5. Work on your movement

Developing technique will help you improve quickly. Many new climbers rely on their upper body, but footwork is the most important part of climbing. You should be using your hands to balance and your legs to move up the wall. Be intentional with your footwork— look at each foothold before you place your feet. Another common mistake is over-gripping out of fear, which tires you out. Relax, breathe, and trust your feet to hold your weight. The best ways to learn technique are watching experienced climbers and simply climbing more.

 

6. Learn to belay

You have the basics down, so it’s time to learn to belay. Essentially, you pull the rope as the climber gets higher on the wall. There is a specific technique you need to follow to belay safely. Most gyms offer classes on how to belay. Another way to learn is through an experienced, detail-oriented climbing mentor. Make sure you are confident in your technique before taking a belay test at the gym or belaying others.

Belaying is an important skill in a climber’s progression. Image courtesy Chloe Huggins

7. Start a belaytionship

A “belaytionship” is the close pact a climber and belayer have with one another. This person holds onto your life, so make sure you trust them. Like any relationship, the foundations of a close belaytionship are mutual trust, communication, and respect. It also helps to have a partner that supports you, pushes you harder, and keeps you excited about the sport.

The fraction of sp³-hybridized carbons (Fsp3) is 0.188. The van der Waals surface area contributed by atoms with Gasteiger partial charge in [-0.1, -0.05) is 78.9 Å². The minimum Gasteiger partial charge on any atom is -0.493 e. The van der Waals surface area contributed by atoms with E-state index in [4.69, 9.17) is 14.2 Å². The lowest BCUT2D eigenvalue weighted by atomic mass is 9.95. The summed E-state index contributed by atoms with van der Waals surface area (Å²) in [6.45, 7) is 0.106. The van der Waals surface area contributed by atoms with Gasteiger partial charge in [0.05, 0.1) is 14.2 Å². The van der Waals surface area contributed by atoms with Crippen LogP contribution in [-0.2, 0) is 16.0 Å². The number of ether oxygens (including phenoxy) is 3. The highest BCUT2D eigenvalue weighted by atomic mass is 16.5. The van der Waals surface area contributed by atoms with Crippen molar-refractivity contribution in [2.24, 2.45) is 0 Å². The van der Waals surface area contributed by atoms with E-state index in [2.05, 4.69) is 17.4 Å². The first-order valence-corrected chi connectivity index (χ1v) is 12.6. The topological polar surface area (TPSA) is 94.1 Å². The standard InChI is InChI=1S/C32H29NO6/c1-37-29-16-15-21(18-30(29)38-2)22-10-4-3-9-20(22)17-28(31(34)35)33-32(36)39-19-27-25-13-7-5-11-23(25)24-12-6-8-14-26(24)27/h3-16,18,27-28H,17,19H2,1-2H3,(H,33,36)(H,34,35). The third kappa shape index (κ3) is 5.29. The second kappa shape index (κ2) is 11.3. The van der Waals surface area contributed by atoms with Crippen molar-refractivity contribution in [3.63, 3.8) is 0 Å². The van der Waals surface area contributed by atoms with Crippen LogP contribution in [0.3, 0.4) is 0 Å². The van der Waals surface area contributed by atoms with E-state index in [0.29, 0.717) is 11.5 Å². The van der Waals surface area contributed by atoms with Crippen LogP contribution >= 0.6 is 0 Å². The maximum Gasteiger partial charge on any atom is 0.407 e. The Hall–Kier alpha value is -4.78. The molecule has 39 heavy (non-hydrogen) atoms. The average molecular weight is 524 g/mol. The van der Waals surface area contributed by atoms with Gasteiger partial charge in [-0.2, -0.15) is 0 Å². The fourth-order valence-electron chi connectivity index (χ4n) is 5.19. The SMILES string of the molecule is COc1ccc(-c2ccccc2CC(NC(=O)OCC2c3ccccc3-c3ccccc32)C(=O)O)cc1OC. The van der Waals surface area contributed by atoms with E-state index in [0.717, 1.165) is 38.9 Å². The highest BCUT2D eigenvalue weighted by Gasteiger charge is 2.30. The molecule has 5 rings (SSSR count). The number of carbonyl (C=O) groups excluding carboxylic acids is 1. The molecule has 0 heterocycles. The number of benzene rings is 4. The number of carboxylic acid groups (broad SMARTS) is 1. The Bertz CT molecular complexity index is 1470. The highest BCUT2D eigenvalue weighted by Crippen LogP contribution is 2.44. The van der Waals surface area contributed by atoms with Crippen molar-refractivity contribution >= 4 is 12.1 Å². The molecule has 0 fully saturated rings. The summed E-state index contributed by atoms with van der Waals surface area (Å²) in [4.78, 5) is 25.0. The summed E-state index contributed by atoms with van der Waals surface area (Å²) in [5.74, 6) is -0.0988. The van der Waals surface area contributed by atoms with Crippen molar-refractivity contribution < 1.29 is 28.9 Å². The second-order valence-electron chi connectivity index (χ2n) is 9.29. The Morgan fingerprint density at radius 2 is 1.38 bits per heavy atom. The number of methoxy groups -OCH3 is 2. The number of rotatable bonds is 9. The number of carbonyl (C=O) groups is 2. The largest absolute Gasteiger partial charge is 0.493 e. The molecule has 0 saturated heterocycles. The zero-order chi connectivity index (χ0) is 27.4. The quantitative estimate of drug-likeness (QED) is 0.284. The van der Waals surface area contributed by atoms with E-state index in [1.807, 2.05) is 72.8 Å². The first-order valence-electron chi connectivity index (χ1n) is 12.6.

8. Progress your skills

You now know how to climb topropes (climbs where a rope is already anchored at the top, like in a gym). Now it’s time to learn lead climbing. Lead climbing is where you bring the rope up with you and clip into carabiners as you climb the route. All climbing can be dangerous, but lead climbing is where danger becomes more present. Lead belaying technique is just as important to learn as lead climbing, and lead belayers must be attentive to their climbers. You can learn more about the basics of lead climbing by reading blogs or watching others, but you’ll need to take a class or learn from an experienced climber to do it safely. Lead climbing opens up incredible opportunities to climb in spectacular places like Kentucky’s Red River Gorge.

Now it’s time to take your newfound expertise from the gym to the cliffs and crags! The next blog in this series will have tips on sport climbing outside.

by: Sean Masterson